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This is in response to an August 3, 1984, telephone request by
Mr. Dave Beter of your Subcommittee staff for Information regarding
applications for products der ived from biotechnology.
At the present time FDA has approved a number of applications for such
products. They are:
Manufacturer

Product
Centocor, Inc

Antibody to HBsAg
Gamma Biologicals, Inc. Blood Grouping Serum Anti-M
Ortho Diagnostics, Inc. Anti-Human Serum - Anti-c3d
Ortho Diagnostics, Inc. Anti-Human Serum - Ant 1-c3b, -C3d
Ortho Diagnostics, Inc. Anti-Human Serum
Chead fomed, Ltd.

Blood Grouping Serun -
Antt - A, Anti - B, Antt - Led,
Anti - Leb

E11 Lilly

Humulin (insulin)
E11 Lilly

Humulin R (insulin)
In addition, there are two human biological products currently under
investigational study.

with respect to veterinary drugs there are currently twelve
veterinary products under investigation and one new animal drug
application before the Agency for review.
The names of the manufacturers and products that are under.
Investigation, If not already publicly known, are considered to be
trade secret and/or confident tal commercial Information and cannot be
disclosed under the requirements of the Federal Food, Drug, and
Cosmetic Act.

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To summarize briefly, our testimony raised two major concerns with respect to Title II as drafted. First, we noted that having to determine the regulatory review period for each product for which patent term extension was sought would be burdensome to FDA, and urged that instead the applicant be required to determine the regulatory review period for purposes of the patent term extension, subject to discretionary review by this Department. Second, we also recommended that the provisions for determination of due diligence be deleted, such determination would require additional Departmental resources for no net public benefit, since we believe the overwhelming majority of applicants have in fact exercised due diligence.

We would be pleased to work with your staff to address the concerns we have with H.R. 3605.

Sincerely,

bynther Port

Z

hthia C. Root
Deputy Assistant Secretary
for Legislation (Hoalth)

Enclosure

СС

Rep. Kastermeier
Rep. Pish
Rep. Moorhead

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Mr. Chairman:

I am pleased to have this opportunity to discuss our views on S. 2748, the "Drug Price Competition and Patent Term Restoration Act," and on draft legislation on the export of in approved drugs.

S. 2748 would revise the procedures for new drug applications by authorizing an abbreviated procedure for generic versions of "pioneer" drugs approved after 1962. It would also authorize the restoration of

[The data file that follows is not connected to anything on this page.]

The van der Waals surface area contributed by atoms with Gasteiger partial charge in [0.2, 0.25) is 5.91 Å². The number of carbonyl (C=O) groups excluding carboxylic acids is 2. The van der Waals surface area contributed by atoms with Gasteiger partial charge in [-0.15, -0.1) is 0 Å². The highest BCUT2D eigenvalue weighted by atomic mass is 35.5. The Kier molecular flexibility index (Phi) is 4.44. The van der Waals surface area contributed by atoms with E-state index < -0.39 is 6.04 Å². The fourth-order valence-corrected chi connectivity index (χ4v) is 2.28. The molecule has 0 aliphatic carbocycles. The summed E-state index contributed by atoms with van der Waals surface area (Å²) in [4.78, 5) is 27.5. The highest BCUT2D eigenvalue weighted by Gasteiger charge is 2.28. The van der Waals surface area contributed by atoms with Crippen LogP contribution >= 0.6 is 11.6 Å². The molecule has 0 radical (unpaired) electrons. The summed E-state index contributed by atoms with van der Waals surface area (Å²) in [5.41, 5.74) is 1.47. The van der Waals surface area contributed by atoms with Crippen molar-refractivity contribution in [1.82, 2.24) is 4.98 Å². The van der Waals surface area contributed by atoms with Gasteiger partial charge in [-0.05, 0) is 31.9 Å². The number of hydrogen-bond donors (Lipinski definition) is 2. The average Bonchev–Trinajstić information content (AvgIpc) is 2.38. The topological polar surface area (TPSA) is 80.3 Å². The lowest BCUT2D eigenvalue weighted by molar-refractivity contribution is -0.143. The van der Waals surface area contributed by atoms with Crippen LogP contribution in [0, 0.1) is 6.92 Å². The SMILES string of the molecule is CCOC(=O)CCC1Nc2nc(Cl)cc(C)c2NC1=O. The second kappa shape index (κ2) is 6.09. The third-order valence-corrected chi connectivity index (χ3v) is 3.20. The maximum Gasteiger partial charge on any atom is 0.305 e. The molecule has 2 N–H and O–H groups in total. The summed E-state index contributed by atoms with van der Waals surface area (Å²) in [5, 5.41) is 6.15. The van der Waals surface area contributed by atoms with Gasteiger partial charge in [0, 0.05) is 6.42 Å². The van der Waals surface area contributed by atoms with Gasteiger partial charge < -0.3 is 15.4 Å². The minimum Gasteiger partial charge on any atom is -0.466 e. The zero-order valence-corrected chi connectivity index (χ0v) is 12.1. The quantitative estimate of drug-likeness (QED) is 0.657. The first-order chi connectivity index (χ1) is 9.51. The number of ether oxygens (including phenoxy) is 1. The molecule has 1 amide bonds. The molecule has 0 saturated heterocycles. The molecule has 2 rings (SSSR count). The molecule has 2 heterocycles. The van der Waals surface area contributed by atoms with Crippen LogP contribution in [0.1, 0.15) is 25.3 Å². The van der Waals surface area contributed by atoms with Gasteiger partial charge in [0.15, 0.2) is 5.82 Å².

patent time lost due to the premarket requirements of the Federal Food,

Drug, and Cosmetic (FDC) Act for drugs, medical devices, food additives

and color additives.

As you know, Mr. Chaiman, these concepts of an abbreviated approval

process for drugs approved after 1962 and patent term restoration are

initiatives given high or iority by this Administration. We fimply

believe that establishing an abbreviated new drug application (ANDA)

system is a public health objective whose time has come.

As more and

more drugs from the post-1962 era come off patent, an ANDA system for

these drugs would increase competition, lower drug costs and save

Amer ic an consumers literally hundreds of millions of dollars in the years ahead. And, by preserving incentives for drug development, the companion provision for patent term extension is also in the public

interest. Accordingly, we support the concepts in S. 2748 and believe

that, with certain technical revisions, the bill would represent a

major advance in our nation's health care system.

Let me prolide some additional background before I turn to the bill

itself.

ANDAS

An ANDA is an abbreviated new drug application for marketing approval for a duplicate version of a drug product that has been approved as safe and effective. An ANDA does not contain the clinical data on

human safety and efficacy that were required in the new drug application (NDA) to market the previously approved or "pioneer" drug. It is predicated on the view that the safety and effectiveness of the

ther apeutic entity have been estab 11 shed.

To require repetition of the costly studies originally needed to

establish safety and effectiveness has the effect of barring the

introduction of most generic equivalents. Without an ANDA procedure, the requirement for NDAS has the effect of a secondary patent which

protects the pioneer indefinitely from generic competition. Moreover, a requirement for duplicative clinical studies is scientifically

unnecessary.

The Food and Drug Administration (FDA) has long recognized the value

of an ANDA system. ANDAs have been used by FDA under the Drug Efficacy

Study Implementation (DESI) program for the approval of gener ic verstons of drugs first approved only for safety between 1938 and 1962, the year in which congress amended the FDC Act to require that drugs be

shown to be effective as well as safe. A similar procedure has not

been established for post-1962 drugs. In recent years, however, the patents have expired for many post-1962 drugs. As a result, generic

drug manufacturers have become increasingly interested in changing

FDA's drug approval system to eliminate the current requirement for the

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